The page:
Many of my patients are dismayed when I tell them that their high SPF sunscreen is not protecting them very well. I am a proponent of sunscreen, but real life use of sunscreen doesn’t give you the protection level on the bottle and this is why:
1. We don’t apply enough. In order to get the protection on the bottle, a person must use a whole teaspoon on their face. For covering the body (such as when in a bathing suit) an entire ounce needs to be used. Nobody uses this much because it would require multiple layers of sunscreen in order to avoid having sunscreen dripping off your skin.
2. We don’t reapply with enough frequency. Sunscreen needs to be reapplied every 2 hours and after swimming or sweating. In real world terms this would mean going through a bottle of your tinted moisturizer every 1-2 weeks and a whole bottle of sunscreen every day (per person) when on a beach vacation.
3. We use old sunscreen. How many of you have sunscreen bottles from 2010? Sunscreen breaks down and is not effective when it is old. Your sunscreen should be replaced every year. However, if you are using enough, your bottle should run out well before the year is up. If your sunscreen is separated, clumpy, smelly or just old- get a new bottle.
4. Sunscreen is not 100 percent protective. Even if you are applying enough sunscreen and reapplying, sunscreen still lets a percentage of UV light through. This small amount of UV light is enough to stimulate dark spots in people who are sensitive. If you have melasma, sunscreen is not enough to keep your face clear.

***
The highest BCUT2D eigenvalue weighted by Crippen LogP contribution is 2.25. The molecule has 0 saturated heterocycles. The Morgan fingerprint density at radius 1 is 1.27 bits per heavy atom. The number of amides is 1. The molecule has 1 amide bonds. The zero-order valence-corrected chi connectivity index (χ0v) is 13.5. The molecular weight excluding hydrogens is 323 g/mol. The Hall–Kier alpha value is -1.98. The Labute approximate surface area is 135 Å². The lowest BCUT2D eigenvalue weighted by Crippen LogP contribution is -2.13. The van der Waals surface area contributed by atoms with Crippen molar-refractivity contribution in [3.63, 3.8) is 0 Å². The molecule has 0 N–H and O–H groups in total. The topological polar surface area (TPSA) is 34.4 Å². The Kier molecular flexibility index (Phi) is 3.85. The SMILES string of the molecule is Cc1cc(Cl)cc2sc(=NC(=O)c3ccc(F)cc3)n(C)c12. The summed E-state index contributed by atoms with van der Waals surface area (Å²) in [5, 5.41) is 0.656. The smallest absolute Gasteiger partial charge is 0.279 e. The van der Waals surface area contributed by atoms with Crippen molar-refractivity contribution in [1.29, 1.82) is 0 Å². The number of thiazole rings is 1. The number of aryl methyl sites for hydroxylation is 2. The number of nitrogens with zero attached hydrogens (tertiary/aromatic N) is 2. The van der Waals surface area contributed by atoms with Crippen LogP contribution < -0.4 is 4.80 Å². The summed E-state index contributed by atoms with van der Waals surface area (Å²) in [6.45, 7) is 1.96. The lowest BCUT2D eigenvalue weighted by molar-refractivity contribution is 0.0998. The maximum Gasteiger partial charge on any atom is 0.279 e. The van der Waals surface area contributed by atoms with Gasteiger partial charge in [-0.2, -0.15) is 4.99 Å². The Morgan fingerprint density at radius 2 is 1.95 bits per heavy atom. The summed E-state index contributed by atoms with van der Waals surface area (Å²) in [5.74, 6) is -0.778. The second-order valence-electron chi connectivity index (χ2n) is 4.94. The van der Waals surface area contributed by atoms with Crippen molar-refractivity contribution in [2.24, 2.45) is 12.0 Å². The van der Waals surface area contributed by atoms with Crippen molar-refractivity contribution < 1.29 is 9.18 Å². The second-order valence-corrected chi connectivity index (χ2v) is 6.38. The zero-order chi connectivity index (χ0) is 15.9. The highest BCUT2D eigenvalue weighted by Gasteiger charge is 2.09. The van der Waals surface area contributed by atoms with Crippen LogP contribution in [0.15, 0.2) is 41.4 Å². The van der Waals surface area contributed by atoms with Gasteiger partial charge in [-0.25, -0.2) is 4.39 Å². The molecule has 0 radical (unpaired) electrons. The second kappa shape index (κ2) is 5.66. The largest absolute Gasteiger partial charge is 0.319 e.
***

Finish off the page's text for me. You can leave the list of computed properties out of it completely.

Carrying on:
Sunscreen is a great tool to protect against skin cancer and photo-aging. However, we cannot depend on it to protect us 100 percent. When you put on sunscreen in the morning assume you are getting about half the SPF on the bottle. If your bottle says SPF 30, then your effective SPF at the moment you put it on is SPF 15. This number decreases as the day goes on, so at the end of the day (when you are sitting on the deck at happy hour) you likely have very minimal (or no) sun protection.
As we go into spring and summer, keep wearing sunscreen, but remember to reapply and consider other sun protective measures such as hats, clothing and shade. You’ll see me under the umbrella with my big hat and long sleeve shirt.